Essentially, you’re putting your body into an upside down “V” shape. You’re on your hands and feet and if you looked at yourself from the side, you would be in a triangle shape. From your wrists to your hips is a straight line and from your hips to your heals is also as straight as you can be. When you’re newer, your knees should be bent slightly and your body may be bent at your shoulders as well. I recommend building the strength to hold this pose for at least 2 minutes. In the beginning 30 seconds will be a lot, but I promise, you will build that strength! You can always drop into Child’s pose to rest at any time.
Camille from The Float Spa said, “This is one of my favorite poses, used In almost every beginner session because it’s a relatively easy pose to perform and really makes yoga shine.”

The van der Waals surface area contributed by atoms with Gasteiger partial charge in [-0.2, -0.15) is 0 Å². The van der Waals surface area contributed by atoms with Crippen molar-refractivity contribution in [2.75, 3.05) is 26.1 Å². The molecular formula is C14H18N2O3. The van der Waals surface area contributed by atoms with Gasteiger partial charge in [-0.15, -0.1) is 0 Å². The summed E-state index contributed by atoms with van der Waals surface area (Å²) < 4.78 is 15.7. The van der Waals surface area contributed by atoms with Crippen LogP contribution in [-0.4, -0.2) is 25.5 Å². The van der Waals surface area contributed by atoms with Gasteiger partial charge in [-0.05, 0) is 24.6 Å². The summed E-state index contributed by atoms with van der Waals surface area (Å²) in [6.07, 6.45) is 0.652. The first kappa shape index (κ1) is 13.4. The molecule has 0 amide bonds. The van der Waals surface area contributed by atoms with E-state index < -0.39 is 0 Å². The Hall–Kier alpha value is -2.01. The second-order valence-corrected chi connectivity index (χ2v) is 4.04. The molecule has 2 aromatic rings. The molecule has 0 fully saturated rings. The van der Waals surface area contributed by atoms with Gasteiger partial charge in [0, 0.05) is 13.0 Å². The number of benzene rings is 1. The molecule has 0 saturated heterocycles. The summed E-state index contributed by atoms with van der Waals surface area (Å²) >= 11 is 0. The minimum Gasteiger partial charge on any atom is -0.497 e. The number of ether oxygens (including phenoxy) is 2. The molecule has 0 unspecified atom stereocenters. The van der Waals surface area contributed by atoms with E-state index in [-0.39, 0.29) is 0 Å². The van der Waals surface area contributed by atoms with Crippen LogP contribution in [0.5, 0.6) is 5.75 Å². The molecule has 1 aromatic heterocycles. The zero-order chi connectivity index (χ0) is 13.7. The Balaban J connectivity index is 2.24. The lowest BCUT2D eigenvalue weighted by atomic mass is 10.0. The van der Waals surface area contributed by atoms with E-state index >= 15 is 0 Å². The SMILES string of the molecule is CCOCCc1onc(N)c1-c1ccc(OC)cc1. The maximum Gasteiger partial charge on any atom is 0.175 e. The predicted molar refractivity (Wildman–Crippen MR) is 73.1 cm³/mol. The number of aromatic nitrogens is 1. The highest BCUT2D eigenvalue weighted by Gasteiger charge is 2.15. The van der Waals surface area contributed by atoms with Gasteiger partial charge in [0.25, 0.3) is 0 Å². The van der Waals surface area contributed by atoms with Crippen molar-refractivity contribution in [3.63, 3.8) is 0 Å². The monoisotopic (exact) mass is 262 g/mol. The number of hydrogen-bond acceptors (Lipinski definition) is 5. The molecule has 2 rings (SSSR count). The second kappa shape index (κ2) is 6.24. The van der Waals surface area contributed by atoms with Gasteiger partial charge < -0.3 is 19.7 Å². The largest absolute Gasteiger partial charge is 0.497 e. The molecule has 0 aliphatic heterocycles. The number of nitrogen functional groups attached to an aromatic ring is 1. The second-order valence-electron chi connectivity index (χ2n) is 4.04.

Crescent Pose – no sanskrit [hip flexor, quad strengthener]
This is one of my favorite poses. I love it because it’s a pose that strengthens and stretches all at the same time. You’ll strengthen your right leg when it’s forward while stretching your left hip flexor and vice versa. Crescent pose also increases your focus and balance.
Starting from Down Dog, step your right foot up to your hands. You may need to scoot it up their if you’re not super flexible. You’ll be in a runner’s lunge, picture yourself as an Olympian on the starting blocks. Make sure there is some distance between your feet, so you’re not feeling unbalanced. Balance will still be challenging in this pose. Then you lift your upper body up, so you are standing on your two legs in that lunge. Crescent pose is sometimes referred to as a high lunge. With both arms straight up to the sky, palms facing each other, shoulders relaxed, make sure your gaze is steady on one point. And remember to breathe deep! You can hold this for 30-60 seconds or more if you’re feeling stronger.
Child’s pose – Balasana [lower back, quads, ankles, shoulders]
This is a resting pose. It will stretch your lower back, your quads, the tops of your feet and shins. It will allow your body to relax, your heart rate to slow down a bit and your mind to focus.